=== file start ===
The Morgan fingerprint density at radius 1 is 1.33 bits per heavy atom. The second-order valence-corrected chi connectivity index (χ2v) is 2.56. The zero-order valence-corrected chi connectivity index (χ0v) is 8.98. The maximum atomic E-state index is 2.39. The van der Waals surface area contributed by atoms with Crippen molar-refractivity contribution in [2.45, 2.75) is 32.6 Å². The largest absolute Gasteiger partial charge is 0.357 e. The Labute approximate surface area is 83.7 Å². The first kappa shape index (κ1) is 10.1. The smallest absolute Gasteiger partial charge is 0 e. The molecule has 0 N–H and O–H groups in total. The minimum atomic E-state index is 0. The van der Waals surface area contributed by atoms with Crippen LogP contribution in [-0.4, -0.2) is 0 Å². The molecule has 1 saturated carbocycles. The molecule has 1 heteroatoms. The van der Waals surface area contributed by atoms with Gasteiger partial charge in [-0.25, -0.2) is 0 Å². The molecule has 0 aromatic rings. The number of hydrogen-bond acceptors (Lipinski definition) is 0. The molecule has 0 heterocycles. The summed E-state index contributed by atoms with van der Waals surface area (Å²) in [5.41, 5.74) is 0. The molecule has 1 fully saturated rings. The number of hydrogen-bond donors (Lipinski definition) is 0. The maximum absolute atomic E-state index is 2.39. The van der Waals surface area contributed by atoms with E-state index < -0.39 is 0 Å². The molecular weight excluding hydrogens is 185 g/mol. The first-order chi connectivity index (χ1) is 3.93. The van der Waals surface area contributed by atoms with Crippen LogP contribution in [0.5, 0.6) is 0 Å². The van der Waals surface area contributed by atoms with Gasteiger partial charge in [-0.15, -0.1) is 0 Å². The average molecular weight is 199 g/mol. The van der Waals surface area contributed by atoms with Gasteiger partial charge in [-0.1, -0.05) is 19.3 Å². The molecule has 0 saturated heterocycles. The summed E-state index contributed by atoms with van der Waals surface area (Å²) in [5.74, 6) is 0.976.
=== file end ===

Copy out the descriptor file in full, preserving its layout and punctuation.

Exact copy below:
The Morgan fingerprint density at radius 1 is 1.33 bits per heavy atom. The second-order valence-corrected chi connectivity index (χ2v) is 2.56. The zero-order valence-corrected chi connectivity index (χ0v) is 8.98. The maximum atomic E-state index is 2.39. The van der Waals surface area contributed by atoms with Crippen molar-refractivity contribution in [2.45, 2.75) is 32.6 Å². The largest absolute Gasteiger partial charge is 0.357 e. The Labute approximate surface area is 83.7 Å². The first kappa shape index (κ1) is 10.1. The smallest absolute Gasteiger partial charge is 0 e. The molecule has 0 N–H and O–H groups in total. The minimum atomic E-state index is 0. The van der Waals surface area contributed by atoms with Crippen LogP contribution in [-0.4, -0.2) is 0 Å². The molecule has 1 saturated carbocycles. The molecule has 1 heteroatoms. The van der Waals surface area contributed by atoms with Gasteiger partial charge in [-0.25, -0.2) is 0 Å². The molecule has 0 aromatic rings. The number of hydrogen-bond acceptors (Lipinski definition) is 0. The molecule has 0 heterocycles. The summed E-state index contributed by atoms with van der Waals surface area (Å²) in [5.41, 5.74) is 0. The molecule has 1 fully saturated rings. The number of hydrogen-bond donors (Lipinski definition) is 0. The maximum absolute atomic E-state index is 2.39. The van der Waals surface area contributed by atoms with E-state index < -0.39 is 0 Å². The molecular weight excluding hydrogens is 185 g/mol. The first-order chi connectivity index (χ1) is 3.93. The van der Waals surface area contributed by atoms with Crippen LogP contribution in [0.5, 0.6) is 0 Å². The van der Waals surface area contributed by atoms with Gasteiger partial charge in [-0.15, -0.1) is 0 Å². The average molecular weight is 199 g/mol. The van der Waals surface area contributed by atoms with Gasteiger partial charge in [-0.1, -0.05) is 19.3 Å². The molecule has 0 saturated heterocycles. The summed E-state index contributed by atoms with van der Waals surface area (Å²) in [5.74, 6) is 0.976.